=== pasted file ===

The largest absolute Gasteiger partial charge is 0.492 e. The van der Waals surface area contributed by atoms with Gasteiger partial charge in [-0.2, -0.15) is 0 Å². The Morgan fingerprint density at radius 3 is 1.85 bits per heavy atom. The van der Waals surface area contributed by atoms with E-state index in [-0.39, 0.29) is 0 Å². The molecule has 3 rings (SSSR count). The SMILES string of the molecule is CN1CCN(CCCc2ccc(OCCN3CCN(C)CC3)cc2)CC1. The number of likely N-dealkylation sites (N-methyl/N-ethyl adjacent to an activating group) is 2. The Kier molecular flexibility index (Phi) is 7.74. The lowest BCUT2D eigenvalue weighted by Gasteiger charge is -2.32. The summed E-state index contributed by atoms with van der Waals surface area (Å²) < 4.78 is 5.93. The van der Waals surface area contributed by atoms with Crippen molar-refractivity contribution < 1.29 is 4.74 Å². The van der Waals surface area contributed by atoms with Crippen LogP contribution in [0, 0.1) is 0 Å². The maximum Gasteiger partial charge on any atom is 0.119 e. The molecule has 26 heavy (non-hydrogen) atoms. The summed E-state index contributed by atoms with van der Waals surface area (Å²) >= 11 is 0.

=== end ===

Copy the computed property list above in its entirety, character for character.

The largest absolute Gasteiger partial charge is 0.492 e. The van der Waals surface area contributed by atoms with Gasteiger partial charge in [-0.2, -0.15) is 0 Å². The Morgan fingerprint density at radius 3 is 1.85 bits per heavy atom. The van der Waals surface area contributed by atoms with E-state index in [-0.39, 0.29) is 0 Å². The molecule has 3 rings (SSSR count). The SMILES string of the molecule is CN1CCN(CCCc2ccc(OCCN3CCN(C)CC3)cc2)CC1. The number of likely N-dealkylation sites (N-methyl/N-ethyl adjacent to an activating group) is 2. The Kier molecular flexibility index (Phi) is 7.74. The lowest BCUT2D eigenvalue weighted by Gasteiger charge is -2.32. The summed E-state index contributed by atoms with van der Waals surface area (Å²) < 4.78 is 5.93. The van der Waals surface area contributed by atoms with Crippen molar-refractivity contribution < 1.29 is 4.74 Å². The van der Waals surface area contributed by atoms with Crippen LogP contribution in [0, 0.1) is 0 Å². The maximum Gasteiger partial charge on any atom is 0.119 e. The molecule has 26 heavy (non-hydrogen) atoms. The summed E-state index contributed by atoms with van der Waals surface area (Å²) >= 11 is 0.